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Cragin Surname History




Early Origins of the Cragin family


The surname Cragin was first found in Ayrshire (Gaelic: Siorrachd Inbhir Àir), formerly a county in the southwestern Strathclyde region of Scotland, that today makes up the Council Areas of South, East, and North Ayrshire.

Criagie is a village, in the parish of Dalmeny, county of Linlithgow. "It is in the eastern part of the parish, and in its vicinity is Craigie Hall, formerly the residence and estate of the Craigies, an ancient and considerable family. One of them was a witness to the original charter granted to the first laird of Dundas in the year 1120." [1]CITATION[CLOSE]
Lewis, Samuel, A Topographical Dictionary of Scotland. Institute of Historical Research, 1848, Print.

The Barony of Craigie is a Scottish feudal Crown barony near Dundee and there are two other locals named Craigie: a hamlet in the parish of Caputh; and a village, in the East parish of the city and county of Perth. The latter is home "of the old castle of Craigie" [1]CITATION[CLOSE]
Lewis, Samuel, A Topographical Dictionary of Scotland. Institute of Historical Research, 1848, Print.


Early History of the Cragin family


This web page shows only a small excerpt of our Cragin research.
Another 168 words (12 lines of text) covering the years 1296, 1317, 1387, 1640, 1400, 1688, 1760, 1742, 1747 and 1754 are included under the topic Early Cragin History in all our PDF Extended History products and printed products wherever possible.

Cragin Spelling Variations


Medieval Scottish names are rife with spelling variations. This is due to the fact that scribes in that era spelled according to the sound of words, rather than any set of rules. Cragin has been spelled Craigie, Craiggie, Craggy, Cragye, Criggie, Cragyn and many more.

Early Notables of the Cragin family (pre 1700)


Another 42 words (3 lines of text) are included under the topic Early Cragin Notables in all our PDF Extended History products and printed products wherever possible.

Migration of the Cragin family to the New World and Oceana


Many Scots were left with few options other than to leave their homeland for the colonies across the Atlantic. Some of these families fought to defend their newfound freedom in the American War of Independence. Others went north to Canada as United Empire Loyalists. The ancestors of all of these families have recently been able to rediscover their roots through Clan societies and other Scottish organizations. Among them:

Cragin Settlers in United States in the 19th Century

  • A Cragin, who arrived in San Francisco, California in 1849 [2]CITATION[CLOSE]
    Filby, P. William, Meyer, Mary K., Passenger and immigration lists index : a guide to published arrival records of about 500,000 passengers who came to the United States and Canada in the seventeenth, eighteenth, and nineteenth centuries. 1982-1985 Cumulated Supplements in Four Volumes Detroit, Mich. : Gale Research Co., 1985, Print (ISBN 0-8103-1795-8)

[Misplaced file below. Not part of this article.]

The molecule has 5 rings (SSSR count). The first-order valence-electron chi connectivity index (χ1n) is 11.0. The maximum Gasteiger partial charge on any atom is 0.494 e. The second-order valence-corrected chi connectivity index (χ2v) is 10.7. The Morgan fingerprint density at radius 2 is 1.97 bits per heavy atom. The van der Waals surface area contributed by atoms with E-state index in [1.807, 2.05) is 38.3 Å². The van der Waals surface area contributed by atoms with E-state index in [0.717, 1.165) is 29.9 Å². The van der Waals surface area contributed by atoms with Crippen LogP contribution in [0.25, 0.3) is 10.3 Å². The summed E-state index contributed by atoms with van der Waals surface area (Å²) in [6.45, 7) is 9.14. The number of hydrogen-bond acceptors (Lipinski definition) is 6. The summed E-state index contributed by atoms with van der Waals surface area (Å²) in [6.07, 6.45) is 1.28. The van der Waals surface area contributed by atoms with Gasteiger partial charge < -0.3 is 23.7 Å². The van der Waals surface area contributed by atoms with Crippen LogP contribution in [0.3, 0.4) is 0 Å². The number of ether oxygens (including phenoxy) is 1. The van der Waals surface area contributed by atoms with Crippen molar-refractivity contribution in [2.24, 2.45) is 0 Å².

Contemporary Notables of the name Cragin (post 1700)


  • Paul Cragin Jr., American Democrat politician, Postmaster at Manchester, New Hampshire, 1840-45 [3]CITATION[CLOSE]
    The Political Graveyard: Alphabetical Name Index. (Retrieved 2016, January 27) . Retrieved from http://politicalgraveyard.com/alpha/index.html
  • Ernest W. Cragin (1895-1959), American politician, Mayor of Las Vegas, Nevada, 1931-35, 1943-51 [3]CITATION[CLOSE]
    The Political Graveyard: Alphabetical Name Index. (Retrieved 2016, January 27) . Retrieved from http://politicalgraveyard.com/alpha/index.html
  • Charles H. Cragin, American Republican politician, Postmaster at Georgetown, District of Columbia, 1870-73 [3]CITATION[CLOSE]
    The Political Graveyard: Alphabetical Name Index. (Retrieved 2016, January 27) . Retrieved from http://politicalgraveyard.com/alpha/index.html
  • Aaron Harrison Cragin (1821-1898), American Republican politician, Member of New Hampshire State House of Representatives, 1852-55, 1859; U.S. Representative from New Hampshire 3rd District, 1855-59 [3]CITATION[CLOSE]
    The Political Graveyard: Alphabetical Name Index. (Retrieved 2016, January 27) . Retrieved from http://politicalgraveyard.com/alpha/index.html

See Also



Citations


  1. ^ Lewis, Samuel, A Topographical Dictionary of Scotland. Institute of Historical Research, 1848, Print.
  2. ^ Filby, P. William, Meyer, Mary K., Passenger and immigration lists index : a guide to published arrival records of about 500,000 passengers who came to the United States and Canada in the seventeenth, eighteenth, and nineteenth centuries. 1982-1985 Cumulated Supplements in Four Volumes Detroit, Mich. : Gale Research Co., 1985, Print (ISBN 0-8103-1795-8)
  3. ^ The Political Graveyard: Alphabetical Name Index. (Retrieved 2016, January 27) . Retrieved from http://politicalgraveyard.com/alpha/index.html


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